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20 Things You Need To Know About Business Protection

In 2020 we’ll have been in business for 20 years! To celebrate, each month we’re sharing 20 top tips about topics that are closest to our heart. Our aim is always to provide you with the best possible information so you can make informed financial decisions. This month we’re talking about everything you need to know about business protection.

20 Things You Need To Know About Business Protection

No-one wants to think about dying or becoming seriously ill. But the truth is, if you own or co-own a business and either you or one of your co-owners were to become seriously ill or die, it could lead to serious problems for the revenue and profitability of your business.

Not only could this threaten all the hard work you’ve put into building your business, it could also have a life-changing impact on the people you leave behind.

And the situation is complicated by the fact that the best business protection policy to meet your needs will vary depending whether you need protection against death or serious illness of a sole trader, a business owner or co-owner, or a key employee.

The good news is, with sound planning you can get business protection that covers all eventualities. And regular reviews can ensure that your plans remain suitable for your circumstances even if they change.

Here’s everything you need to know about business protection.

Business Protection – The Basics

  1. Loss of revenue – If you were to die, or are unable to work because of illness or injury, your business could lose revenue. This might lead to reduced profits or increased losses for your business, reduced income for the owners and their families, difficulties repaying business debts and meeting costs, loss of confidence among suppliers, clients and lenders, and increased costs, for example for recruitment of new staff.
  2. You need business protection to give you the peace of mind to know your family, staff and company will be taken care of if you die or can’t work due to serious illness.
  3. Premiums can often be paid in a lump sum or by making regular payments.
  4. Usually, the insurance is taken out by the business, but it’s best to get advice about setting up and holding the most appropriate insurance to suit the circumstances of your company.
  5. The cost of the insurance is dependent on factors such as the sum insured, the terms of the cover, the age and health of the insured.
  6. Usually the premiums paid are not tax-deductible, but the lump sums paid due to death or serious illness are usually tax-free.

The death of a business owner

  1. If a business owner dies without appropriate measures in place, the future of their business is subject to inheritance law. This means the co-owners might not be able to continue to run the business, and the family of the deceased might not receive financial compensation.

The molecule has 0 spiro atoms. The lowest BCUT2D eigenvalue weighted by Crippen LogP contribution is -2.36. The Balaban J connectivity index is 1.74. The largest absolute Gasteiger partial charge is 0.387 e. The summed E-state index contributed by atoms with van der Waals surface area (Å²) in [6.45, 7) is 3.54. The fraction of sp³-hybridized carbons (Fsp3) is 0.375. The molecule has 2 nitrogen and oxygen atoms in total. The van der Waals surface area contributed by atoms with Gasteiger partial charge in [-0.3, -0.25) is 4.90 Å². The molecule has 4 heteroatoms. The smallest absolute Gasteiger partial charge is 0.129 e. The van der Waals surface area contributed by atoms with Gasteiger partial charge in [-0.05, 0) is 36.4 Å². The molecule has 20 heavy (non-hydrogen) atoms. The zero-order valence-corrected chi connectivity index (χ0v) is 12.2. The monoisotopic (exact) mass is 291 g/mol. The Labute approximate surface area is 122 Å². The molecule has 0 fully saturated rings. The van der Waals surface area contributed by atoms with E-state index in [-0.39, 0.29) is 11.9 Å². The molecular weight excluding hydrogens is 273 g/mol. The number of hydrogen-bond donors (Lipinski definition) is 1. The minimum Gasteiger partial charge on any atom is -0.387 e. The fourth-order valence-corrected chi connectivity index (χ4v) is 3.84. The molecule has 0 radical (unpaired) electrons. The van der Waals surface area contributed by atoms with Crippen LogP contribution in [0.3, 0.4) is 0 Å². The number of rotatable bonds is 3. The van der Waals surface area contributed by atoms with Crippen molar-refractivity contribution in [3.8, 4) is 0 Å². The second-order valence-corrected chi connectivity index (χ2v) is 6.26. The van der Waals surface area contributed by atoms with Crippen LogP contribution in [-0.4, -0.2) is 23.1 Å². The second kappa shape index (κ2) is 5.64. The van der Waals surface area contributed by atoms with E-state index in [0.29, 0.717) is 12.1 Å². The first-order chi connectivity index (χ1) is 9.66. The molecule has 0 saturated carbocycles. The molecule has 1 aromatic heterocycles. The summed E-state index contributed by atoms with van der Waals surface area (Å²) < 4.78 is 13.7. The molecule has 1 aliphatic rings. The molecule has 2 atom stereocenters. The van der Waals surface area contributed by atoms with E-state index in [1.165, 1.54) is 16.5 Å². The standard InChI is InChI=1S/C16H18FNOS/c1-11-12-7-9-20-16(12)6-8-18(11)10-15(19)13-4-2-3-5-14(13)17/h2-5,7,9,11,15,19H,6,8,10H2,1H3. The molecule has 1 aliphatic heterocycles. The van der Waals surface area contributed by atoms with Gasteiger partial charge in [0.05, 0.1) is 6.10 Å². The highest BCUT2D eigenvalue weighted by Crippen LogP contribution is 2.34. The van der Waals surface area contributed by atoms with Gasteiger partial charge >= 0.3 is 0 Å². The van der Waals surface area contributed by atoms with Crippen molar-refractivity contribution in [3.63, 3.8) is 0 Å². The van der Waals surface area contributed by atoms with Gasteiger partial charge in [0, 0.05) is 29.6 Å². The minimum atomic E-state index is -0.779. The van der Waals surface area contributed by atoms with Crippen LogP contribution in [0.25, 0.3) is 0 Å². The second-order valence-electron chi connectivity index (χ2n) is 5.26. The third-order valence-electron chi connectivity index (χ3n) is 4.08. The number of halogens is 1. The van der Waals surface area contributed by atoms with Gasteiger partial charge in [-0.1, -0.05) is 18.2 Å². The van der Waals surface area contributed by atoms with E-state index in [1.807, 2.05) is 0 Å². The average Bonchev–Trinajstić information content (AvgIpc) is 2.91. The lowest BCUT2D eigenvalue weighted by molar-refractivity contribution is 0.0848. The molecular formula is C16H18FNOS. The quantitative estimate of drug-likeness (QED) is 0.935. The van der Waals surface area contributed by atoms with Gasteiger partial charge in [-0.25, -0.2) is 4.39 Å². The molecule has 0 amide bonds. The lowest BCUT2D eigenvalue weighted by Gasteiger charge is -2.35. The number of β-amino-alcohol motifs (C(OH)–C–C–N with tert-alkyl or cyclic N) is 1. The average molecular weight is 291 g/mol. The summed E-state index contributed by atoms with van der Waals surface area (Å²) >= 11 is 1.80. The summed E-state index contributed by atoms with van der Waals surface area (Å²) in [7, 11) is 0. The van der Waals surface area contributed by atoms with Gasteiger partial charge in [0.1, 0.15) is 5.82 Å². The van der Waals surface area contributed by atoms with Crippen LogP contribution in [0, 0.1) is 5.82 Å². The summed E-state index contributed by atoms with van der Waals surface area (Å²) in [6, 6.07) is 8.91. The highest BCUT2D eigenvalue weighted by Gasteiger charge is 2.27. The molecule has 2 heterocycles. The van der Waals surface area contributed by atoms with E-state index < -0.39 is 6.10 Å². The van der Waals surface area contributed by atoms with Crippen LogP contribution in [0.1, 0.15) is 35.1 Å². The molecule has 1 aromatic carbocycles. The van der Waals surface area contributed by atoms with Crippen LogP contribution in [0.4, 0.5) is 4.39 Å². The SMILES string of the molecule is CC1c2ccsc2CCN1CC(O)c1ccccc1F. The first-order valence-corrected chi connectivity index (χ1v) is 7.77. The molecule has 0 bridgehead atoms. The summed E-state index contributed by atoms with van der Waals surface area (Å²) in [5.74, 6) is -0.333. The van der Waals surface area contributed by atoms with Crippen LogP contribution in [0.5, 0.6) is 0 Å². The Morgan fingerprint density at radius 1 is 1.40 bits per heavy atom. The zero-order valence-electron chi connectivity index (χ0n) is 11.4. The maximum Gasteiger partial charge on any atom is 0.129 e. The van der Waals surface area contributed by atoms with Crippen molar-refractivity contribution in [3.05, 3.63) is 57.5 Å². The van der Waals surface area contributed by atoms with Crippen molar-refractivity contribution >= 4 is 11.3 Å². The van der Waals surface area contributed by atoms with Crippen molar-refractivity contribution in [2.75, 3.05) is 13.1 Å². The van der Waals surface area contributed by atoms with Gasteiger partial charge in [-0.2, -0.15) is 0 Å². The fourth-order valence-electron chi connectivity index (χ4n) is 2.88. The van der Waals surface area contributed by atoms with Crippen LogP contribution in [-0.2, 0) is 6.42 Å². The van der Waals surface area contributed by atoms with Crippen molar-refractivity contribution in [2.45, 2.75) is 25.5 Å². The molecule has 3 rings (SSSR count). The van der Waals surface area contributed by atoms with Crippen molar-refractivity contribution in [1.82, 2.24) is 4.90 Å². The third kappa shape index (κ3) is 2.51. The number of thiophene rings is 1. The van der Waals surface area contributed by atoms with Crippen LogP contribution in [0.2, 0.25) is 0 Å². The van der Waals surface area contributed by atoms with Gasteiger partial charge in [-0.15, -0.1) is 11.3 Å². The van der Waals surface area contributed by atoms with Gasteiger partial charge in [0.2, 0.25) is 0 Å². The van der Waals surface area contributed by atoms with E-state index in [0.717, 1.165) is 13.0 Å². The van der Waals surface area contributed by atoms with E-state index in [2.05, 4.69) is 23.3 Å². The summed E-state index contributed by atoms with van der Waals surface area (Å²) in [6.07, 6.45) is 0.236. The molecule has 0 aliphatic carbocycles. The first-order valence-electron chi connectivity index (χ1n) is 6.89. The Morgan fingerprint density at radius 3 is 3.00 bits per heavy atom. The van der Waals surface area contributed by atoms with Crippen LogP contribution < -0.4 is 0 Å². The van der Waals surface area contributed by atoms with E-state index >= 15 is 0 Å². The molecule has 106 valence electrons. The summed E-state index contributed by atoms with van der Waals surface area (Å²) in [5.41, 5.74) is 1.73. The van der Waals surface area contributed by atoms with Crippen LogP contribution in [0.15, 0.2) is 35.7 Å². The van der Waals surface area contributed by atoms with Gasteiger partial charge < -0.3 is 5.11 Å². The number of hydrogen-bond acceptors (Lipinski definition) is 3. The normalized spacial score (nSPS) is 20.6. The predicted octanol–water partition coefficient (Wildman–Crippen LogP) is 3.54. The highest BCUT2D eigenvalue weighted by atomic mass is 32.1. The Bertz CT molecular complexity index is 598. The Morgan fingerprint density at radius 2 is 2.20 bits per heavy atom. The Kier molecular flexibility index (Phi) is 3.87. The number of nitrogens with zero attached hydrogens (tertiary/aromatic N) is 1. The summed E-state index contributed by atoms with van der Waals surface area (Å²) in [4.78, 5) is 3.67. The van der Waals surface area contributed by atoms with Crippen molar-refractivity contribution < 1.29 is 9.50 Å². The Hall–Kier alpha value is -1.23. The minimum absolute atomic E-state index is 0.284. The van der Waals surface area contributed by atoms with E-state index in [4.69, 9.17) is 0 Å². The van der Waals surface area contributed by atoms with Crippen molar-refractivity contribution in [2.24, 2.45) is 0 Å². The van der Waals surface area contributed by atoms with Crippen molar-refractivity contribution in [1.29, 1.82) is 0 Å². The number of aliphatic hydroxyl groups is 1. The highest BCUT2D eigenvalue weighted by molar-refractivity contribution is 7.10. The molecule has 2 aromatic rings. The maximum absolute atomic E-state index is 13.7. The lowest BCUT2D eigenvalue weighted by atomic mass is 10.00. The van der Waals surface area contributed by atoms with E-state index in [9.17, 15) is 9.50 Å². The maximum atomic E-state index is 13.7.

2. If you put life policies in place for each co-owner and one of them were to die the other owners would receive a tax-free lump sum that would enable them to buy the deceased owner’s share and continue to run the business.
  3. This also protects the family of the deceased who would receive the proceeds of the sale.
  4. If the other owners were to receive the deceased’s share without payment, life insurance in trust is usually needed to compensate the deceased’s family.

Serious illness of a business owner

  1. If you own a business and become seriously ill, you might not be able to work for a while or, in fact, at all. You need business protection to make sure your company can continue to run in your absence.
  2. If you have the correct insurance in place, it could provide a lump sum in case you need to sell your share of the business.
  3. Business protection can also provide the means to cover your income, and some of the costs incurred such as revenue replacement, debt repayment or other expenses.

Key employees

  1. If a key employee of your company were to die, or to have a serious illness, it could also cause financial damage to your business.
  2. Key person insurance can be taken out to cover costs incurred by the death or loss due to illness of an employee whose knowledge, skills or overall contribution are important for the financial sustainability of the company.
  3. Incentives for key employees. Many companies offer insurance as part of their reward packages for key employees. They might offer income replacement or protection cover, for instance, in case they had to be absent from work due to long-term sickness.
  4. Or they might offer family protection insurance, the proceeds of which would usually be paid under a trust to your employee’s family free of inheritance tax.

Sole traders

  1. As a sole trader, your death or serious illness could have disastrous financial consequences for you and your family.
  2. If you take out appropriate life insurance, you can replace the income from your business in the event of your death or if you can’t work due to serious illness.
  3. You need to plan carefully to ensure you get the right amount of protection to cover the needs of your family. Writing the policy in trust will help ensure funds are paid promptly to your beneficiaries.

If you want to learn more about business protection and receive advice tailored to your personal circumstances, please get in touch.

Click here to download our Business Protection Guide


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